Little wonder then that traditional elites and those outside the cities in formerly colonized territories and the Middle East should prove so suspicious of capitalism and the onset of modernity. These nations mostly lack an indigenous enlightenment tradition and an organic bourgeoisie. The recourse toward religion as an antidote to anomie is only logical. Islamic liberals and socialists like Jewish reformists and Catholic radicals attach their response to the alienating aspects of modernity with a basic commitment to modernity itself. But there is another approach that is best understood as the confrontation with modernity tout court through reliance upon traditional values associated with traditional society such as bigotry, patriarchy, fear of education, and an absolutist belief in an enchanted world created by their God. These all serve as reactionary responses to individualism, instrument rationality, and a capitalist culture.
They are not epiphenomena, or mere reflexes of economic processes, but rather lived experiences that complicate oppression, divide the oppressed, and obscure the functioning of capitalism. Whether with the Tea Party or ultra-right populist parties in Europe, or al Qaeda and ISIS, they combine to form an ersatz identity in rebellion against universal rights, separation of church and state, and the spirit of the laws as determined by the commitment to liberal democracy. Thus, the alienation produced by modernity creates an essentially modern preoccupation with pre-modern forms of solidarity predicated upon seemingly unique (group) experiences of reality. Resistance to all of this is possible as shown by the activities of, say, the international women’s movement, human rights groups, international organizations, and international law. Nevertheless, modernity sparks regression and progress brings reaction in its wake: the public sphere becomes contested terrain as the political left and the political right, each after its fashion, attempt to transform what were historically private issues into issues of public concern.
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Social rights can extend or diminish the democratic parameters of capitalist society. As for the state, whether in the Occident or the Orient, it is already implicated in the workings of the “free market.” At issue is only the type of state, a modernizing dictatorship or a liberal republic, as well as the priorities it will privilege with respect to the military budget as against financing welfare programs or fostering religion or secularism. Such choices should not be underestimated since they will have a pronounced influence on public life. The influence that citizens have on determining them marks the degree to which it is possible to speak meaningfully about national self-determination. Not only competition among capitalist elites but enfranchisement creates the need for capitalist elites to compromise and enter coalitions with groups having very different interests. The type of compromise achieved can either strengthen or weaken the dependency of workers and other classes on capital. Of course, there is a limit to such compromises: meeting capitalist interests is the precondition for accommodating other interests. That is why the system is called capitalism. Yet capitalist control over investment priorities and distribution of wealth (especially under turbulent circumstances) requires legitimation or, more specifically, the consent of the governed. The inability to deal with this question appropriately has severely hampered the socialist enterprise.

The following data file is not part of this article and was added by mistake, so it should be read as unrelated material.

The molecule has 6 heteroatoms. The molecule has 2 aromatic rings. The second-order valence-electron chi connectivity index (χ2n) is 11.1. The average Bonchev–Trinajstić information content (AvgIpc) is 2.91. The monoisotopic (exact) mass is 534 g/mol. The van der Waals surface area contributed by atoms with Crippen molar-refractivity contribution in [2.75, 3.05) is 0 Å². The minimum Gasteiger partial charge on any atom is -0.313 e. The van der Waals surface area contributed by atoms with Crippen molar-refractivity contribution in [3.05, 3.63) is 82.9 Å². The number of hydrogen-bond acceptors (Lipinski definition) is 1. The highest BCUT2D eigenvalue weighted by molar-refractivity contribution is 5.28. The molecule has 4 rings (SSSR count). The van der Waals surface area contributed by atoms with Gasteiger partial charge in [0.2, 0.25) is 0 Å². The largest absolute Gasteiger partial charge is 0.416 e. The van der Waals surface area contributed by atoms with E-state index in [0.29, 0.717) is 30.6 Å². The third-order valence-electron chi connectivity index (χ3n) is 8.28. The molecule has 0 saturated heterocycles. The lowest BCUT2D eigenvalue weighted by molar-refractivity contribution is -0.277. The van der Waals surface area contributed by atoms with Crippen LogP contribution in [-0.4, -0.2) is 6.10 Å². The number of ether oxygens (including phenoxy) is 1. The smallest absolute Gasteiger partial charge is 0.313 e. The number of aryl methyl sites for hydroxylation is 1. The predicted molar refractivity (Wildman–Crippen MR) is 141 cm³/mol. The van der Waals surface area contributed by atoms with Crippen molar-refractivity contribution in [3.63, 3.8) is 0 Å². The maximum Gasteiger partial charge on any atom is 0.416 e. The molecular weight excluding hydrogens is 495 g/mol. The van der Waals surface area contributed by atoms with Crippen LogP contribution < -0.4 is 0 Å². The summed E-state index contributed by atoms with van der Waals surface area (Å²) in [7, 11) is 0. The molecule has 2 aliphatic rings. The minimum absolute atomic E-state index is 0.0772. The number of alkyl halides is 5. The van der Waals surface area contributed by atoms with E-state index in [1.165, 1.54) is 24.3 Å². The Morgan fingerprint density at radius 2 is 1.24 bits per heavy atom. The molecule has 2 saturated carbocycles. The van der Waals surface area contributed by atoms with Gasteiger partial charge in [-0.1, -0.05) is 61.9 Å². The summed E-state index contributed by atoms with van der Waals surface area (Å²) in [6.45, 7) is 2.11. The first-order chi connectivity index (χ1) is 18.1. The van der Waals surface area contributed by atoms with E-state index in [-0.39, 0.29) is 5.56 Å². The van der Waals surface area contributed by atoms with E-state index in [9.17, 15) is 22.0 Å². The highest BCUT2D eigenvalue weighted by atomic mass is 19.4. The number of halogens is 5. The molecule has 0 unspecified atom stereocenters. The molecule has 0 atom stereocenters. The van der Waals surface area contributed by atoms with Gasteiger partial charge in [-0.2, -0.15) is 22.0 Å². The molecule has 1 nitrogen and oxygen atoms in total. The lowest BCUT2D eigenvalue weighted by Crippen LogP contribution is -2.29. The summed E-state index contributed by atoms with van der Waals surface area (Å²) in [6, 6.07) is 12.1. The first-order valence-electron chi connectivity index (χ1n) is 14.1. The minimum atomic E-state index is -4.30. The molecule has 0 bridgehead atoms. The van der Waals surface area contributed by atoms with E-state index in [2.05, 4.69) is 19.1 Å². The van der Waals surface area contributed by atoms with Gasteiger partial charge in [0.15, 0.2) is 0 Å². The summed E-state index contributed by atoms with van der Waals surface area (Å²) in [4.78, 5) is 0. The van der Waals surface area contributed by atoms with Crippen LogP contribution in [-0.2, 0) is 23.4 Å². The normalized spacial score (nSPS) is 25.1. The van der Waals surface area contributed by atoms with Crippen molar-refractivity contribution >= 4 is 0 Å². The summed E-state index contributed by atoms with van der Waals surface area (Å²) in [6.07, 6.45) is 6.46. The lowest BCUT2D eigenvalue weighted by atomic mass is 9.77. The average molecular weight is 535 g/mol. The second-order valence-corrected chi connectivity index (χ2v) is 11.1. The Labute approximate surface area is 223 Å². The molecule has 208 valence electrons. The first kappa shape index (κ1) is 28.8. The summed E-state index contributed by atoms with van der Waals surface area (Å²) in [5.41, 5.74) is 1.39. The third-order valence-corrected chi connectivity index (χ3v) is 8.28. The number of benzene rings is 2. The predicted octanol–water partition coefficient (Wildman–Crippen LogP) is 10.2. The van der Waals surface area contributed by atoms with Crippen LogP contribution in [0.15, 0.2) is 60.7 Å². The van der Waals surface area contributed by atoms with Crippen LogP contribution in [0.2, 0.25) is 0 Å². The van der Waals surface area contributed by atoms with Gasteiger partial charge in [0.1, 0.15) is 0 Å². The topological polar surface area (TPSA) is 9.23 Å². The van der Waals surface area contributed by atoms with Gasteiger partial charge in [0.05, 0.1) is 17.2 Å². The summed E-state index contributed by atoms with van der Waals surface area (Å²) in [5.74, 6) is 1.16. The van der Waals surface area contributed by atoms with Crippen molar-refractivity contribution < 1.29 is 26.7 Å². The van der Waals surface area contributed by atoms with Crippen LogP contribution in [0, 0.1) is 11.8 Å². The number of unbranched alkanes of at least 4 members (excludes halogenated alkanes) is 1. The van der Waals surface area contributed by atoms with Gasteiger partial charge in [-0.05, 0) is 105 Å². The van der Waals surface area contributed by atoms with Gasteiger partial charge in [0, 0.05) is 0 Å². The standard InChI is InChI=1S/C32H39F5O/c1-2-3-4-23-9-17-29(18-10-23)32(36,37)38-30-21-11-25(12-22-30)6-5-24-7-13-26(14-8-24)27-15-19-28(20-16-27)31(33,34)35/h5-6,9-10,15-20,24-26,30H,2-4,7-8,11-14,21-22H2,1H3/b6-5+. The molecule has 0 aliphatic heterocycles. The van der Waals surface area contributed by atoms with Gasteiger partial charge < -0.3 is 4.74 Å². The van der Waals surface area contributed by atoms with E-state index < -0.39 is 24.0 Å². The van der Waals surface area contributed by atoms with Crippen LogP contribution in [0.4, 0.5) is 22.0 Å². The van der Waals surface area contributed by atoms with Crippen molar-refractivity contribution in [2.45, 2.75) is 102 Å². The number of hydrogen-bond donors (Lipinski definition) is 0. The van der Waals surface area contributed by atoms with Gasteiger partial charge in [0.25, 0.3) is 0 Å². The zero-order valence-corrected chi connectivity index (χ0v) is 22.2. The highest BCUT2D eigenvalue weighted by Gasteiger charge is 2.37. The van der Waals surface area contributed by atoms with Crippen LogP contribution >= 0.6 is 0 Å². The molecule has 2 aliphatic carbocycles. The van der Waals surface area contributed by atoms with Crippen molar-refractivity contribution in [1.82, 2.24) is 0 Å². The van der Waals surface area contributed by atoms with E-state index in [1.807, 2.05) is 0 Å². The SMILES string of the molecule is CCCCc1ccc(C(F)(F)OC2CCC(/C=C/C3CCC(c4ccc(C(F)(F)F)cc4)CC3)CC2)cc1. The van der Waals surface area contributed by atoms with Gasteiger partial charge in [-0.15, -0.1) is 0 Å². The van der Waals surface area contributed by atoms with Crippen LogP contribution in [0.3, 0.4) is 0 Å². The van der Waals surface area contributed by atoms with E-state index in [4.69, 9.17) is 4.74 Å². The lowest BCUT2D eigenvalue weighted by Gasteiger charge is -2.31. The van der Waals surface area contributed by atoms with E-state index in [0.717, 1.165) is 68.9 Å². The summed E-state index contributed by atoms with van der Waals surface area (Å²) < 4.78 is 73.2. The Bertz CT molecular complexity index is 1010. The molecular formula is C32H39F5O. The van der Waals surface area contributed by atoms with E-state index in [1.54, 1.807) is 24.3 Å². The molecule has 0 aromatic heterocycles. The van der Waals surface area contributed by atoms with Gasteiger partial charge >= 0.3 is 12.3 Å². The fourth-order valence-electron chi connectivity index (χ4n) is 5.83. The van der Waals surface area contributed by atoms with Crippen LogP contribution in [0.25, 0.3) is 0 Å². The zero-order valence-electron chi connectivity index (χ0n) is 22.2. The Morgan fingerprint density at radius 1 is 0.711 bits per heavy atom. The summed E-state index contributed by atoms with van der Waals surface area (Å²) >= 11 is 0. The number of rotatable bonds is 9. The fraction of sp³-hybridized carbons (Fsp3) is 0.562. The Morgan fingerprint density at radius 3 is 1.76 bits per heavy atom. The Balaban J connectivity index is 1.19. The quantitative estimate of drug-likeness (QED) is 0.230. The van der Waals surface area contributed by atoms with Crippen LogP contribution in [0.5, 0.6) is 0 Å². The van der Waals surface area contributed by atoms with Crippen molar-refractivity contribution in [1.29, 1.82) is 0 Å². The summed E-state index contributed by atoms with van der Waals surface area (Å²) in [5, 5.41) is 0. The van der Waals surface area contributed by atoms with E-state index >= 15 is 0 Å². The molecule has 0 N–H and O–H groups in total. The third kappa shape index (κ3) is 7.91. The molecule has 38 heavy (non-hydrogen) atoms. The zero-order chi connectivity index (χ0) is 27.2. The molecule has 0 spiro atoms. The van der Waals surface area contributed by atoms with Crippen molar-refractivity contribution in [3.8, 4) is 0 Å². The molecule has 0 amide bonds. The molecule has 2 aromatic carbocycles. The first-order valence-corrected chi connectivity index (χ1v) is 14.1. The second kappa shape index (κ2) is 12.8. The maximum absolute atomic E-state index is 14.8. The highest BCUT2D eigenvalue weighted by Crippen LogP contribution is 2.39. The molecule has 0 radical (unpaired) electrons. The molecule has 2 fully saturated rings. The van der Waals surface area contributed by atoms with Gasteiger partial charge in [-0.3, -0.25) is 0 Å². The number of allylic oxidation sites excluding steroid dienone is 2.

In 1980, I contributed an article entitled “The Socialist Project” for an issue of Social Research (Volume 47, No.1) that was devoted to the state and (pessimistic) future of socialism. It was edited by Henry Pachter and included essays by prominent socialists like Richard Lowenthal and Irving Fetscher. Any number of books and journal articles dealing with this topic had preceded its publication and others have appeared since. But “the end of socialism” still hangs over academic conferences dealing with current policies, left-wing conventions, and public talks by important progressive thinkers and activists. Such attention seems all the more puzzling since an array of commentators have already noted that history has invalidated the old teleological predictions concerning the “inevitable” defeat of capitalism as well as beliefs that socialism is the transition to the stateless and classless communist society. Indeed, long ago, each major brand of socialism was forced to confront its mortality: socialist republicanism, authoritarian communism, and workers councils predicated on participatory democracy.
Last rites were initially given in 1914 when European social democratic parties engaged in their “great betrayal” of internationalism by supporting their various nation-states in World War I — though, at the time, one disgruntled radical insisted that they had never betrayed anything because they never had anything to betray. Cynicism intensified during the 1920s and toward the end of the Weimar Republic, Fritz Tarnow, the socialist politician, quipped that while social democracy thought it was a doctor at the sickbed of capitalism, the patient survived while the doctor died. Fascism seemingly buried the corpse and Stalinism destroyed its reputation. With the repression of workers’ councils following World War I, moreover, hope vanished for a radical democratic alternative to the liberal and authoritarian state. Then, in rapid succession, social democracy identified with the capitalist West in the Cold War, countless revelations about the extent of Stalin’s crimes became public during the 1950s, the “New” Left arose in the 1960s, there was stark disappointment with authoritarian anti-imperialist revolutions and Maoism in the 1970s, and then in 1989 — most notably — came the toppling of Lenin’s statue and the collapse of the Soviet Union. Under the circumstances, explanations concerning the “end of socialism” seem far less interesting than speculations about why it has proven so resilient, and the kind of mass movement led by Senator Bernie Sanders should have arisen.